All Firefox users are now protected better against online tracking
Mozilla announced today that it is rolling out Total Cookie Protection to users worldwide and turning it on by default.
Total Cookie Protection can best be described as a sandbox for cookies. To better understand what it does, it is necessary to understand how cookies work without it.
When a user visits a website, the site, and any other site that has elements on the opened page, may place cookies and other data on the user's device. Some companies use these cookies to track users across websites and pages. The wider their reach is, the better their ability to track users.
Browsers included options to deal with cookies for a long time. Most allow users to block third-party cookies outright or delete cookies regularly. There are also extensions that help with cookies, such as Cookie AutoDelete.
Total Cookie Protection in Firefox
Total Cookie Protection in Firefox limits cookies to the websites they were created on. These cookies can't be accessed by other websites, which makes them for the use of tracking useless. In other words: cookies have only a limited use now in Firefox when it comes to tracking.
Firefox users had to enable the Total Cookie Protection feature manually up until now, using the Custom Enhanced Tracking Protection settings.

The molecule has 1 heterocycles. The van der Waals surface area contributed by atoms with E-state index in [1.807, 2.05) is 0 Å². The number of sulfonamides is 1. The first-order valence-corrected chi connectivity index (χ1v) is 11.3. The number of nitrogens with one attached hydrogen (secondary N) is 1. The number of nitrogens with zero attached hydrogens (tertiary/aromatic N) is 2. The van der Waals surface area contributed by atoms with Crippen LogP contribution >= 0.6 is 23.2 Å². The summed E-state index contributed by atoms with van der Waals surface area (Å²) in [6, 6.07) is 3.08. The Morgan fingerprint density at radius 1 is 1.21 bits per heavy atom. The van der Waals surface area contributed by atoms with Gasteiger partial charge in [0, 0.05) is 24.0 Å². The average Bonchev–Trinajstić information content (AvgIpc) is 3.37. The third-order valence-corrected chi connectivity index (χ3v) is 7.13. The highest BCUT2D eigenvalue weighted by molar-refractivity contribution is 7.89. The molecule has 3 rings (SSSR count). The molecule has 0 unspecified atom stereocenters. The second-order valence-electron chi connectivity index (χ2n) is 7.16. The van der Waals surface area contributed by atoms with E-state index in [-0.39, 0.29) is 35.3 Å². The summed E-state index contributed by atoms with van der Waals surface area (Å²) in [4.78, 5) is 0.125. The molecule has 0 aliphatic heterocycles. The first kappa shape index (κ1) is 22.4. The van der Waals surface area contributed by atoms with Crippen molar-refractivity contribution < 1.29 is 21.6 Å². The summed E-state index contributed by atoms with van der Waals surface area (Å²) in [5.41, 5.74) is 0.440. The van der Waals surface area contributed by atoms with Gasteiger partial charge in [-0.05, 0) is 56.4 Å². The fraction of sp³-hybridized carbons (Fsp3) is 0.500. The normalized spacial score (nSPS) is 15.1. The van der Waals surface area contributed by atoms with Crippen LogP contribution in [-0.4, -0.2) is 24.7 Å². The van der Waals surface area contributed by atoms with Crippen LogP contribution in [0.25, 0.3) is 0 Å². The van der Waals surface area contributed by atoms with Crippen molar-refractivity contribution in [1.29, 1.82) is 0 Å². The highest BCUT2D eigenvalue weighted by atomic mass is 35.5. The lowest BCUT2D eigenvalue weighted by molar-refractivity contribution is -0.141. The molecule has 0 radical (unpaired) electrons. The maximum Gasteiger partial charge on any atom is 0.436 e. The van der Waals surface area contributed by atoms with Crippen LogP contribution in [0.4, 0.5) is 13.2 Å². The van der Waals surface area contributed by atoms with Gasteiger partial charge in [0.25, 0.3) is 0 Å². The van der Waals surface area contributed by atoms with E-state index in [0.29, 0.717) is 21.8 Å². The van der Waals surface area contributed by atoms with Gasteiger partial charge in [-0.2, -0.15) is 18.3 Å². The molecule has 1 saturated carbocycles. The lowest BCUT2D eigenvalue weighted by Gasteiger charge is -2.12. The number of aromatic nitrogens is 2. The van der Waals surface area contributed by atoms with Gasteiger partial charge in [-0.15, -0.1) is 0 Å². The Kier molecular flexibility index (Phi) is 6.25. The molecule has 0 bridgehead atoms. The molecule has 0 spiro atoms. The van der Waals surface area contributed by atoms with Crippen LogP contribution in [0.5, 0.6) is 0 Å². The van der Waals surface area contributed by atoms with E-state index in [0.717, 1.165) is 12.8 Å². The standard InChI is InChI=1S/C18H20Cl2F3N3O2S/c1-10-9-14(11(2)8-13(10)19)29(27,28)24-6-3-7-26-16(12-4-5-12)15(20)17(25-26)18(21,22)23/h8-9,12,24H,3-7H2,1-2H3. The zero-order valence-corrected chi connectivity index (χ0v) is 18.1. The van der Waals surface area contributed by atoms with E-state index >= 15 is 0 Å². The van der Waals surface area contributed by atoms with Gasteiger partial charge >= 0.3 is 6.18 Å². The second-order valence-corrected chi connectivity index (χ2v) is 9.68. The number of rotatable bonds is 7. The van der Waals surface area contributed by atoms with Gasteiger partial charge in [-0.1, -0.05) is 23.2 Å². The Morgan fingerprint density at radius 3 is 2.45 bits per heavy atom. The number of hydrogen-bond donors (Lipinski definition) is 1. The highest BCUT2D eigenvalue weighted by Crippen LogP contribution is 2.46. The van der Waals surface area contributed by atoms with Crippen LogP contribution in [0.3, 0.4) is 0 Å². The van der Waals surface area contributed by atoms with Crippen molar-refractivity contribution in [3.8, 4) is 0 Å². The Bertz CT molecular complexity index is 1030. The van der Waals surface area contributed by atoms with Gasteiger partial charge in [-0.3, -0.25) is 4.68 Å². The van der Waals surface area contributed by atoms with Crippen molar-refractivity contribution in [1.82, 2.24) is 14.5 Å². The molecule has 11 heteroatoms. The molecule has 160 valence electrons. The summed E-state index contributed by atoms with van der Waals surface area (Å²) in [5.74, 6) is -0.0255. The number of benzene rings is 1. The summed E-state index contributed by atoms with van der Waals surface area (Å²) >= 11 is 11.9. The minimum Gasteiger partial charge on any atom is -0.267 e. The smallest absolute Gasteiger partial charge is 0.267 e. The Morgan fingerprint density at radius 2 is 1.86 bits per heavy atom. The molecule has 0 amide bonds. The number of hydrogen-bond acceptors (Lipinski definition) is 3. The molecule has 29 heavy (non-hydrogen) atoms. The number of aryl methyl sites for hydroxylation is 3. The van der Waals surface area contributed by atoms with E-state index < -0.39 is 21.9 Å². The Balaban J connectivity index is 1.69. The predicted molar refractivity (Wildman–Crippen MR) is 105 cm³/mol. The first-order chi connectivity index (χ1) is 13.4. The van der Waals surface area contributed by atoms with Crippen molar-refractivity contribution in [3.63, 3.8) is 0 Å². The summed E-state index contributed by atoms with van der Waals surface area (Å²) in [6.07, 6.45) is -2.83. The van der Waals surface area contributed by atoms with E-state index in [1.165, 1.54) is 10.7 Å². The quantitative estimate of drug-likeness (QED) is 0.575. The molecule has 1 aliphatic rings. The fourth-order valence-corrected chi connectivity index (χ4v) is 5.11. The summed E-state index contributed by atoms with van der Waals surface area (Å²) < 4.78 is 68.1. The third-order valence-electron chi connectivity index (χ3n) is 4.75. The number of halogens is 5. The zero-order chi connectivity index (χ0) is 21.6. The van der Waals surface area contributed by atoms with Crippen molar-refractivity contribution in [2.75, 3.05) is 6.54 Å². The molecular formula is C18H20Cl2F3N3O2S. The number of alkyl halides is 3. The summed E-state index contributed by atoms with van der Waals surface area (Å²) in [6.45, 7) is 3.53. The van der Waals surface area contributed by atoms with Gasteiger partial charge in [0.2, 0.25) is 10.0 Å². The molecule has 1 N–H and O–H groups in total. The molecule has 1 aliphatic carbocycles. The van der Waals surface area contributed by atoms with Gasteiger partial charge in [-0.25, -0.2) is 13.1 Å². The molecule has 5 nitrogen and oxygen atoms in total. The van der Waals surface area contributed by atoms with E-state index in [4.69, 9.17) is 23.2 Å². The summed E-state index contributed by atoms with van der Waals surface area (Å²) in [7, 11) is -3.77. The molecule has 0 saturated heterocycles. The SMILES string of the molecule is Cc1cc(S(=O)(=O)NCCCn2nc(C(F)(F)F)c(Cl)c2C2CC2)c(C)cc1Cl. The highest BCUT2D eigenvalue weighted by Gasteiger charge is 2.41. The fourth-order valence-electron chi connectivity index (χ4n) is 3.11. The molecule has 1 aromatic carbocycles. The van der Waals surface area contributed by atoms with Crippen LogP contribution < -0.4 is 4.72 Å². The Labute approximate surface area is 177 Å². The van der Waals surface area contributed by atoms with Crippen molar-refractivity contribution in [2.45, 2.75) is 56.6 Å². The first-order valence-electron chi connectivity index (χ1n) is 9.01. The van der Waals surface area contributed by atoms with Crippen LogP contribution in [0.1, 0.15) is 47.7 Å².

Mozilla is rolling out a change that adds Total Cookie Protection to Firefox's standard Tracking Protection mode. Enhanced Tracking Protection improves protection against online tracking through a variety of defensive tools.
The standard protection is the default, and it blocks social media trackers, cryptominers and fingerprinting scripts. Now, it is also blocking third-party cookies used for tracking users by default.
Note that the options is also enabled in Strict mode, and that users may configure it to be enabled in custom mode as well.
The change improves tracking protection in Firefox significantly. Previously, Firefox users had to enable the Total Cookie Protection feature manually in the browser to improve protection against cookie-based tracking.
Mozilla began prompting desktop users about the feature in May 2022 and launched it in Firefox for Android in November of the same year. Firefox did block a list of known tracking cookies at that point already.
Now that Total Cookie Protection is on by default in Firefox, Firefox users are better protected when it comes to cookie-based tracking. It is a good step in the right direction.
Those who want even more protections may want to check out Mullvad Browser, which is based on Tor, which itself is a modified Firefox ESR build.
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